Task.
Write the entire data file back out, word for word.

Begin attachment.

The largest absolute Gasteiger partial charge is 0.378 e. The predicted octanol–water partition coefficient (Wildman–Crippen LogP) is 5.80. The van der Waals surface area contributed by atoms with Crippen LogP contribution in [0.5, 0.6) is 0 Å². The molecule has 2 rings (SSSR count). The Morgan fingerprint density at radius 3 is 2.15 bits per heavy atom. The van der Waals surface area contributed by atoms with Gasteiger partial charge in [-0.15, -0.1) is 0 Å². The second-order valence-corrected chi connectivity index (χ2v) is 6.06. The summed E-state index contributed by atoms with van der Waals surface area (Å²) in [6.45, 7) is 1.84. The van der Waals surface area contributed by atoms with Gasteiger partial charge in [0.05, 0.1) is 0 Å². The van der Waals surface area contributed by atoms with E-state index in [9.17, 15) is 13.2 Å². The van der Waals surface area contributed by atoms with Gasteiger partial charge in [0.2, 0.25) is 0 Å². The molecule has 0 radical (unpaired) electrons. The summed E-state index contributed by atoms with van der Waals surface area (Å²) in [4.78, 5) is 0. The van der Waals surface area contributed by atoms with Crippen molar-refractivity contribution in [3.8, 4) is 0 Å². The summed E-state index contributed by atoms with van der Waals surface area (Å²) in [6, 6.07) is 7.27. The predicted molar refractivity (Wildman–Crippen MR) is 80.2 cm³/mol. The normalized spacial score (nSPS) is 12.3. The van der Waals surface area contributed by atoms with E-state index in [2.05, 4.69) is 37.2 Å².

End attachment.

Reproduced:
The largest absolute Gasteiger partial charge is 0.378 e. The predicted octanol–water partition coefficient (Wildman–Crippen LogP) is 5.80. The van der Waals surface area contributed by atoms with Crippen LogP contribution in [0.5, 0.6) is 0 Å². The molecule has 2 rings (SSSR count). The Morgan fingerprint density at radius 3 is 2.15 bits per heavy atom. The van der Waals surface area contributed by atoms with Gasteiger partial charge in [-0.15, -0.1) is 0 Å². The second-order valence-corrected chi connectivity index (χ2v) is 6.06. The summed E-state index contributed by atoms with van der Waals surface area (Å²) in [6.45, 7) is 1.84. The van der Waals surface area contributed by atoms with Gasteiger partial charge in [0.05, 0.1) is 0 Å². The van der Waals surface area contributed by atoms with E-state index in [9.17, 15) is 13.2 Å². The van der Waals surface area contributed by atoms with Gasteiger partial charge in [0.2, 0.25) is 0 Å². The molecule has 0 radical (unpaired) electrons. The summed E-state index contributed by atoms with van der Waals surface area (Å²) in [4.78, 5) is 0. The van der Waals surface area contributed by atoms with Crippen molar-refractivity contribution in [3.8, 4) is 0 Å². The summed E-state index contributed by atoms with van der Waals surface area (Å²) in [6, 6.07) is 7.27. The predicted molar refractivity (Wildman–Crippen MR) is 80.2 cm³/mol. The normalized spacial score (nSPS) is 12.3. The van der Waals surface area contributed by atoms with E-state index in [2.05, 4.69) is 37.2 Å².